Investors are therefore faced with uncertainty on load factors for their plant, uncertainty on when and how often it will run, and uncertainty on the prices that can be achieved when it does run. Hence, Guyana will have to consider reform of balancing arrangements to better reflect costs at times of scarcity. Some considerations may help address part of the ‘missing money’ problem in the electricity market by providing generators with greater opportunities to recover their fixed cost.

However, with the possibility of capacity margins tightening, and the long-term nature of work to increase the responsiveness of the demand side, to develop the single market and to reform cash out, Guyana will have to recognise the need for intervention as part of Electricity Market Reform.

Thus, there will have to be the consideration for the introducing of legislation for a Capacity Market, in which generation and non-generation providers of capacity like a demand-side response (DSR) and storage will be paid for providing reliable capacity. In return, capacity providers will be obliged to deliver energy at times of system stress and will be penalised if they fail to do so. In this way, a Capacity Market will directly tackle the ‘missing money’ in the electricity market by explicitly paying for resource adequacy and ensuring adequate investment to minimise the chances of blackouts.

Strengths and Weaknesses of Gas Generation
The strengths include:
  • a proven, well-established technology;
  • low capital costs of any generation;
  • low risk and trusted by investors;
  • a flexible source of generation, well-suited to helping balance a system increasingly serviced by inflexible and intermittent sources;
  • around half the carbon emissions of traditional sources of energy, and significantly less emissions of localised pollutants;
  • short construction time, and a technology that has responded relatively quickly to changes in conditions, such as greater demand;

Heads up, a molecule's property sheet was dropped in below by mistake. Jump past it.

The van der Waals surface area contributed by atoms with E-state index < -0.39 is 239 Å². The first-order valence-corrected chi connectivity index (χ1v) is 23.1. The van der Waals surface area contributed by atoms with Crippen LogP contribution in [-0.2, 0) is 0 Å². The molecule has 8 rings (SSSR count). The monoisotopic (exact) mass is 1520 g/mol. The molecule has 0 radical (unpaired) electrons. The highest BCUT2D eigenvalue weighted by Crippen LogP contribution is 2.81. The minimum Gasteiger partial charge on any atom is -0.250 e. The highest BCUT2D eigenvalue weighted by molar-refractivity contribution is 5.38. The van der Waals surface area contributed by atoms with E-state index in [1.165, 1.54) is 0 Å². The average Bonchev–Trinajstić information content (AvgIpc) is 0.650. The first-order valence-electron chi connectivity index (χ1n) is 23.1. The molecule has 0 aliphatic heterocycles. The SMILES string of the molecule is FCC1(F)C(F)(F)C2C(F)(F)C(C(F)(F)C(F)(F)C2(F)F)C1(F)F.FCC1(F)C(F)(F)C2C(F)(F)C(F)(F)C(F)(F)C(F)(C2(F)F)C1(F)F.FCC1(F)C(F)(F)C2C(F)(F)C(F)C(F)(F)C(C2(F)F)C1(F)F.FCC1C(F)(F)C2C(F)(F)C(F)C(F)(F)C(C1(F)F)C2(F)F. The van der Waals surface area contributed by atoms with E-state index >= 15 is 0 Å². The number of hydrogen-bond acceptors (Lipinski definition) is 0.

• flexibility in the location of the plant, and notably that it can often be built on sites with existing infrastructure;
  • an important role in providing ancillary services; benefits from a well-functioning and liquid gas supply market; and,
  • ability to retrofit Carbon Capture & Storage (CCS) in the longer term.
Consideration of weaknesses include:
  • unabated, it has higher emissions than nuclear and renewables;
  • cost of gas has increased wholesale electricity prices significantly in recent years;
  • greater reliance on gas will reduce diversity of supply; potential short-term price volatility;
  • over-reliance on gas will make it difficult to decarbonise by 2030 and, in the longer term, may affect our ability to meet 2050 targets;
  • and, a lack of proven flexibility where CCS is attached.
Key factors driving economics

The following key factors are among those driving the economics of gas generation:

  • spreads and predicted revenue over the life of the project, including the impact of more intermittent generation on load factors;
  • forecast capital and operation and maintenance costs;
  • political and regulatory risk;
  • cost of gas compared to other traditional sources; demand outlooks;
  • wholesale prices, both gas and electricity;
  • charges;
  • the particular issue of liquidity; and,
  • the view of forward prices in supporting investment and finance prospects for independent generators.